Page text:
Mailing lists offer an excellent way to maintain contact with neurosurgeons or neuropathologists beyond a single department. Clinical cases can be discussed and an idea of how problems are managed elsewhere can be obtained. There are a number of mailing lists, such as these examples:

  • Doctor to Doctor, which is a useful, free neurosurgical discussion forum divided into subspecialty areas. Cases are usually well illustrated and educational. Difficult cases can be discussed with a worldwide group of neurosurgeons. The doctor to doctor discussion forum is run by Neurosurgery International (, a group dedicated to providing neurosurgical support to developing countries.

  • The British Neurosurgical Trainees Association (BNTA) mailing list has over 100 participants with members in every neurosurgical centre in the United Kingdom. Membership is restricted to neurosurgical registrars working in the United Kingdom.

  • The British Neuropathological Society has a mailing list for its members


Many independent conference organisers are establishing their own web sites, which include program details, electronic abstract submission, and registration. Last minute announcements may also be made on the conference web site. Neurosurgical conferences with permanent web sites include The British Neurosurgical Research Group, The Royal Society of Medicine Clinical Neurosciences Section (, and the Cervical Spine Research Society. The WFNS, EANS, AANS, CNS, and ISPN conferences may be accessed from their respective society web sites. The SBNS conference will be featured on the newly developed SBNS site.

Many neurosurgical journals are available on line. Neurosurgery Focus (, Reviews in Neurosurgery (, and Annals of Neurosurgery ( offer free, full text articles with rapid publication. Copyright usually remains with the authors. All other journals have web sites with instructions for authors, abstracts, current tables of contents, and online subscription. Full text is available through institutional or individual subscriptions. Table 2 summarises the web sites of the neurosurgical journals with the highest impact factors. The WFNS site has a list of over 150 other neurosurgical journals.

Table 2

A selection of popular neurosurgical online journals

Consultants and trainees will find the BNTA web site a useful resource, as it carries details of courses, conferences, examinations, and the current training system in the United Kingdom. It has downloadable logbooks and links to the BNTA mailing list, pathology, anatomy, and journal sites. The Association of Surgeons in Training (ASIT) also has a web site ( and mailing list, from which details of the ASIT conference can be obtained.

The STICH (surgical trial in intracerebral haemorrhage) and the CRASH (corticosteroid randomisation after significant head injury) trial have informative web sites on entering patients into the trials and on progress so far.


There are online simulators for learning the techniques of lumbar puncture, radiofrequency lesioning of the trigeminal nerve, transpedicular screw fixation, and insertion of an external ventricular drain. The external ventricular drain simulator has recently been updated. The Manchester Visualisation Centre, Leeds Department of Neurosurgery, and Leeds School of Computing have developed these simulators.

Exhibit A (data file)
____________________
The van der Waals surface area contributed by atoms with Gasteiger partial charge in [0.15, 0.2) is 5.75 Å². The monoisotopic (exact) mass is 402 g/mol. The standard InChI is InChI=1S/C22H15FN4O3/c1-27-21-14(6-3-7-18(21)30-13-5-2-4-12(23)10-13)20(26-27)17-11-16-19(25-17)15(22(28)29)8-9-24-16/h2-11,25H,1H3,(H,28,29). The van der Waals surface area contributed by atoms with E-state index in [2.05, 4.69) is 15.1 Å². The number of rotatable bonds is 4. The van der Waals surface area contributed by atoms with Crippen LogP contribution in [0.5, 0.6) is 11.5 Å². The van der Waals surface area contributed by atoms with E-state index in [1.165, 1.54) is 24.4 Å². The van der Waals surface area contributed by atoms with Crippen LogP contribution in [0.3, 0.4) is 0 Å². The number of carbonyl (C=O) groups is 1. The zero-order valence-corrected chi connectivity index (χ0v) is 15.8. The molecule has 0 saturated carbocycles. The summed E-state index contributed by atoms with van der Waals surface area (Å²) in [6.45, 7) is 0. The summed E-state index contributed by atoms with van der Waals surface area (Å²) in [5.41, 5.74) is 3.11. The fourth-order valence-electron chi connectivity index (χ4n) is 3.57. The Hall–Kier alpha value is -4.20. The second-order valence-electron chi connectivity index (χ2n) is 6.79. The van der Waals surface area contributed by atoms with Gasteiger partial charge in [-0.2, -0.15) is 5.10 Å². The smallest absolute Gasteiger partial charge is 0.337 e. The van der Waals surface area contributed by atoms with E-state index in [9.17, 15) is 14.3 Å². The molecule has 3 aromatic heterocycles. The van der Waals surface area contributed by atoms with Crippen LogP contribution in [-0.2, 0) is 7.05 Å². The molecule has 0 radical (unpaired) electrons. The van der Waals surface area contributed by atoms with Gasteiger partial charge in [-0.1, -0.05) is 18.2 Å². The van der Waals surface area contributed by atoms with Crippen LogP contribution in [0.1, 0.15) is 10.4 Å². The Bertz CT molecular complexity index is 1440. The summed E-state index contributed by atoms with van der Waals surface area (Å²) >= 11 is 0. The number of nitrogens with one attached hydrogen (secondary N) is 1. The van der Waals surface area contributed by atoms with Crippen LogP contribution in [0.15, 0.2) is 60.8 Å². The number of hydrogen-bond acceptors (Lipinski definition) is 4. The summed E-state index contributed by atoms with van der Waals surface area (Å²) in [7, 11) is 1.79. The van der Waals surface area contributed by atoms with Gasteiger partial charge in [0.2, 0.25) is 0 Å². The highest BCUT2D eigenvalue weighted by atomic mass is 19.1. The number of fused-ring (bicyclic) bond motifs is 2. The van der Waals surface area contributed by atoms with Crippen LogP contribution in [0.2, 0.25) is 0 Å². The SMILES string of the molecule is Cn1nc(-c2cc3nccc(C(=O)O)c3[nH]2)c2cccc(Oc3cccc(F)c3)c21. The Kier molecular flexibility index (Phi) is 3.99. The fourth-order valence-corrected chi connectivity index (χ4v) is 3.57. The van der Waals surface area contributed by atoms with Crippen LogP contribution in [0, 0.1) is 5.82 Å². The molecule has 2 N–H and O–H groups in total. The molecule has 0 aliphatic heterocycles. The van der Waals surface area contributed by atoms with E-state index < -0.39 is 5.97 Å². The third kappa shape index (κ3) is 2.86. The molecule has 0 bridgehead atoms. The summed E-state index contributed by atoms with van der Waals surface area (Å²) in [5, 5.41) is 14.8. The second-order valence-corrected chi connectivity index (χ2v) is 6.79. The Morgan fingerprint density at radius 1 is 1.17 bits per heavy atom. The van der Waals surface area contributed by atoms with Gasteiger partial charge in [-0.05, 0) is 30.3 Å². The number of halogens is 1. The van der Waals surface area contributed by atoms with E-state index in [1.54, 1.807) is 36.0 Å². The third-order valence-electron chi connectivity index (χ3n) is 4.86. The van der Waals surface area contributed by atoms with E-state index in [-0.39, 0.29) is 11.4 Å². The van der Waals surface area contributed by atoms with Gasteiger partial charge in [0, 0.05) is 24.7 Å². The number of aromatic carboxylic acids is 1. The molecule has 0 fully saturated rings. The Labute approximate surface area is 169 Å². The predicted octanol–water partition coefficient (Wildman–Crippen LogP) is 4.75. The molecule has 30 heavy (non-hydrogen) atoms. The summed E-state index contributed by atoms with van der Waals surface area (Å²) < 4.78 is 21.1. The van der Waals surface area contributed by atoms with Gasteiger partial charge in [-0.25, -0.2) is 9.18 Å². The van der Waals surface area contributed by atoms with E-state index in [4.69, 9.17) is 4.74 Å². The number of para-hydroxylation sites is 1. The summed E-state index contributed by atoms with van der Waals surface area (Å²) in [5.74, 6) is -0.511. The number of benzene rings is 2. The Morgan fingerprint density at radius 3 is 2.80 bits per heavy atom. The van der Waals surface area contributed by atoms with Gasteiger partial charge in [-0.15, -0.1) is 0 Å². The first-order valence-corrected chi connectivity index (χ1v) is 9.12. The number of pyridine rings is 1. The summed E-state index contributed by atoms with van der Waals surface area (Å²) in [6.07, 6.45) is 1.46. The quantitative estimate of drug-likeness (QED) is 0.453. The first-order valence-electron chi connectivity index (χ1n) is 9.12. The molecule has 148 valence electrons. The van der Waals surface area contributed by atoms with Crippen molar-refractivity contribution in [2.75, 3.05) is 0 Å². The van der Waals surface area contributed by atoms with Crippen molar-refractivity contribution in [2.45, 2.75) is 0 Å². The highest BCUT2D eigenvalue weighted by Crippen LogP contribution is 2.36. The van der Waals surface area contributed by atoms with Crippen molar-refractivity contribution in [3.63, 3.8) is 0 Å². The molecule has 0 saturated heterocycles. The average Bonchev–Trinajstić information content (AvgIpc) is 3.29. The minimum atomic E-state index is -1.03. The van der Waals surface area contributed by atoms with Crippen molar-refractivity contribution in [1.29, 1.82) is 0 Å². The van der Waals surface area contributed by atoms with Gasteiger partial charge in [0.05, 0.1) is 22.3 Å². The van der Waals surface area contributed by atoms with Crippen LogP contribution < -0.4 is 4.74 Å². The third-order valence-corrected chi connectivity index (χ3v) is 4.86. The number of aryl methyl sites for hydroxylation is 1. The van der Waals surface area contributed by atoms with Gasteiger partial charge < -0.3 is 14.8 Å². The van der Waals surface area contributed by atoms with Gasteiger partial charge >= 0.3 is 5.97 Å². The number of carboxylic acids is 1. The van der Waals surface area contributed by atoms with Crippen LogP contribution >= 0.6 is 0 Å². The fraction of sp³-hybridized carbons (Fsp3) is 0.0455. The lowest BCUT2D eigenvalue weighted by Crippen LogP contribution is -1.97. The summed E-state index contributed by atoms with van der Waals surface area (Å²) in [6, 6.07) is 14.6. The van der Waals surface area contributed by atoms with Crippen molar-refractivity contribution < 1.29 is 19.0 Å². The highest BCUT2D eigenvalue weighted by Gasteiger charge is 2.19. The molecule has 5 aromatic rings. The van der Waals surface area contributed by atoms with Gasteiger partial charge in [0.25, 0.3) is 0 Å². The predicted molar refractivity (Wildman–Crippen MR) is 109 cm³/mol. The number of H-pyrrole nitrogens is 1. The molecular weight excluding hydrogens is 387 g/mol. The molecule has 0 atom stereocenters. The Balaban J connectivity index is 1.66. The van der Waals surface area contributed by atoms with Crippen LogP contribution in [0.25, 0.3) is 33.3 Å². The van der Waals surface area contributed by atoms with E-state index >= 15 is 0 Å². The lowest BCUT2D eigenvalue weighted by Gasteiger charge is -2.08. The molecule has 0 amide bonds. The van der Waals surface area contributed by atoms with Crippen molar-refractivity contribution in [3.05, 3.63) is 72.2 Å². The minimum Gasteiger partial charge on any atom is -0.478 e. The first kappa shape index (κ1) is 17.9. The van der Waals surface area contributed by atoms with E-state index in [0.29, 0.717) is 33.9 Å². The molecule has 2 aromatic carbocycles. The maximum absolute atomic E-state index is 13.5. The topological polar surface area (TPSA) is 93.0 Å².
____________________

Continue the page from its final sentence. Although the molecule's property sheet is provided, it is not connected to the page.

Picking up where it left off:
The Digital Anatomist Project is a good online anatomy teaching resource. It has been produced by the University of Washington in Seattle. The neuroanatomy interactive syllabus is organised into functional chapters and provides excellent anatomical diagrams and quizzes.

Courses are increasingly advertised on the internet. All four web sites of the royal colleges of surgeons carry course details. Independent courses frequently have their own web sites. The BNTA web site carries an up to date list of courses.

Details of the FRCS (SN) examination can be obtained from the Intercollegiate Specialty Boards web site. This is the quickest and easiest way to check examination times, locations, and syllabus content. The EANS site carries details of the European neurosurgical examination. The Joint Committee on Higher Surgical Training and Specialist Advisory Committees share a web site. Training details, rules, and regulations can be accessed.


This article is a brief overview of some of the most useful web sites; many more will rapidly develop. The internet based revolution in medical informatics is going to change the way that neurosurgery and neuropathology are practised. Patients will be much better informed about their conditions and the available treatments. If, as clinicians, we do not want to be left behind by our own patients, then we must learn to accept this new technology and use it to its full potential.


Supplementary materials

  • JNNP: Guide to the Internet

    REVIEW:Internet resources for neurosurgeons and neuropathologists
    S Thomson and N Phillips

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  • Conflicts of interests: None